Gross national saving 80/179

20.9% of GDP (2015 est.)

19.6% of GDP (2014 est.)

17.6% of GDP (2013 est.)

GDP - composition, by end use

household consumption: 82.7%

government consumption: 6.5%

investment in fixed capital: 28.8%

investment in inventories: 0%

exports of goods and services: 40.7%

imports of goods and services: -58.7%

(2015 est.)

GDP - composition, by sector of origin

agriculture: 18.1%

industry: 22.9%

services: 58.9% (2015 est.)

Agriculture - products

coffee, bananas, sugarcane, rice, corn, tobacco, cotton, sesame, soya, beans; beef, veal, pork, poultry, dairy products; shrimp, lobsters


food processing, chemicals, machinery and metal products, knit and woven apparel, petroleum refining and distribution, beverages, footwear, wood, electric wire harness manufacturing, mining

Industrial production growth rate 53/202

4% (2015 est.)

Labor force 104/233

2.98 million (2015 est.)

Labor force - by occupation

agriculture: 31%

industry: 18%

services: 50% (2011 est.)

Unemployment rate 69/207

6.1% (2015 est.)

6% (2014 est.)

note: underemployment was 46.5% in 2008

Population below poverty line

42.5% (2009 est.)

Household income or consumption by percentage share

lowest 10%: 1.4%

highest 10%: 41.8% (2005)

Distribution of family income - Gini index 59/144

40.5 (2010)

60.3 (1998)


revenues: $3.218 billion

expenditures: $3.504 billion (2015 est.)

Taxes and other revenues 113/219

26.1% of GDP (2015 est.)

Budget surplus (+) or deficit (-) 84/220

-2.3% of GDP (2015 est.)

Public debt 80/176

49.5% of GDP (2015 est.)

49.4% of GDP (2014 est.)

note: official data; data cover general Government Debt, and includes debt instruments issued (or owned) by Government entities other than the treasury; the data include treasury debt held by foreign entities, as well as intra-governmental debt; intra-governmental debt consists of treasury borrowings from surpluses in the social funds, such as retirement, medical care, and unemployment, debt instruments for the social funds are not sold at public auctions; Nicaragua rebased its GDP figures in 2012, which reduced the figures for debt as a percentage of GDP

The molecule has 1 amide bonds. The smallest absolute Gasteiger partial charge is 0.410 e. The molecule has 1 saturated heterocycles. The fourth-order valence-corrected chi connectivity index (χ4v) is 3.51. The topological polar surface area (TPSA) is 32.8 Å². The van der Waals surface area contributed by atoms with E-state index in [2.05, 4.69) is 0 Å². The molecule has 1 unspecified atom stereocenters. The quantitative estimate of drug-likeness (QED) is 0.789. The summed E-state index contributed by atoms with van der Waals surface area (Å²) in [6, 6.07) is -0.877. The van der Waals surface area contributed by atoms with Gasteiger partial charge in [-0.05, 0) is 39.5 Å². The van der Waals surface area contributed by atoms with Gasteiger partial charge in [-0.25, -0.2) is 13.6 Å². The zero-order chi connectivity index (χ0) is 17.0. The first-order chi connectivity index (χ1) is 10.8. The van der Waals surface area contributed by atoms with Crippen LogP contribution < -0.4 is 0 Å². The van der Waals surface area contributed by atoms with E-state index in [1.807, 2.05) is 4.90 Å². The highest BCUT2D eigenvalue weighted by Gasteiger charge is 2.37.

Fiscal year

calendar year

Inflation rate (consumer prices) 160/226

4.2% (2015 est.)

6% (2014 est.)

Central bank discount rate 105/156

3% (31 December 2010)

Commercial bank prime lending rate 52/184

13.5% (31 December 2015 est.)

13.54% (31 December 2014 est.)

Stock of narrow money 152/192

$1.033 billion (31 December 2015 est.)

$943.8 million (31 December 2014 est.)

Stock of broad money 137/193

$4.453 billion (31 December 2013 est.)

$4.136 billion (31 December 2012 est.)

Stock of domestic credit 122/191

$5.265 billion (31 December 2015 est.)

$5.146 billion (31 December 2014 est.)

Market value of publicly traded shares

Current account balance 112/197

-$807 million (2015 est.)

-$838 million (2014 est.)

Exports 126/224

$3.263 billion (2015 est.)

$3.622 billion (2014 est.)

Exports - commodities

coffee, beef, gold, sugar, peanuts, shrimp and lobster, tobacco, cigars, automobile wiring harnesses, textiles, apparel, cotton

Exports - partners

US 52.3%, Mexico 11.8%, Venezuela 6.8%, Canada 5.9% (2014)

Imports 117/223

$6.163 billion (2015 est.)

$6.024 billion (2014 est.)

Imports - commodities

consumer goods, machinery and equipment, raw materials, petroleum products

Imports - partners

US 16.2%, Venezuela 15.9%, Mexico 13.6%, China 9.1%, Guatemala 8.2%, Costa Rica 8%, El Salvador 5.4% (2014)

Reserves of foreign exchange and gold 116/170

$2.32 billion (31 December 2015 est.)

$2.276 billion (31 December 2014 est.)

Debt - external 105/206

$10.19 billion (31 December 2014 est.)

$9.631 billion (31 December 2013 est.)

Exchange rates

cordobas (NIO) per US dollar -

27.31 (2015 est.)

26.01 (2014 est.)

26.01 (2013 est.)

23.55 (2012 est.)

22.42 (2011 est.)


Electricity - production 123/220

4.159 billion kWh (2013 est.)

Electricity - consumption 127/219

3.556 billion kWh (2012 est.)

Electricity - exports 87/218

16.23 million kWh (2013 est.)

Electricity - imports 104/219

51.97 million kWh (2013 est.)

Electricity - installed generating capacity 121/214

1.275 million kW (2013 est.)

Electricity - from fossil fuels 139/214

57.6% of total installed capacity (2013 est.)

Electricity - from nuclear fuels 159/214

0% of total installed capacity (2013 est.)

Electricity - from hydroelectric plants 119/214

8.3% of total installed capacity (2013 est.)

Electricity - from other renewable sources 3/212

34.1% of total installed capacity (2013 est.)

Crude oil - production 178/214

0 bbl/day (2014 est.)

Crude oil - exports 173/214

0 bbl/day (2012 est.)

Crude oil - imports 74/214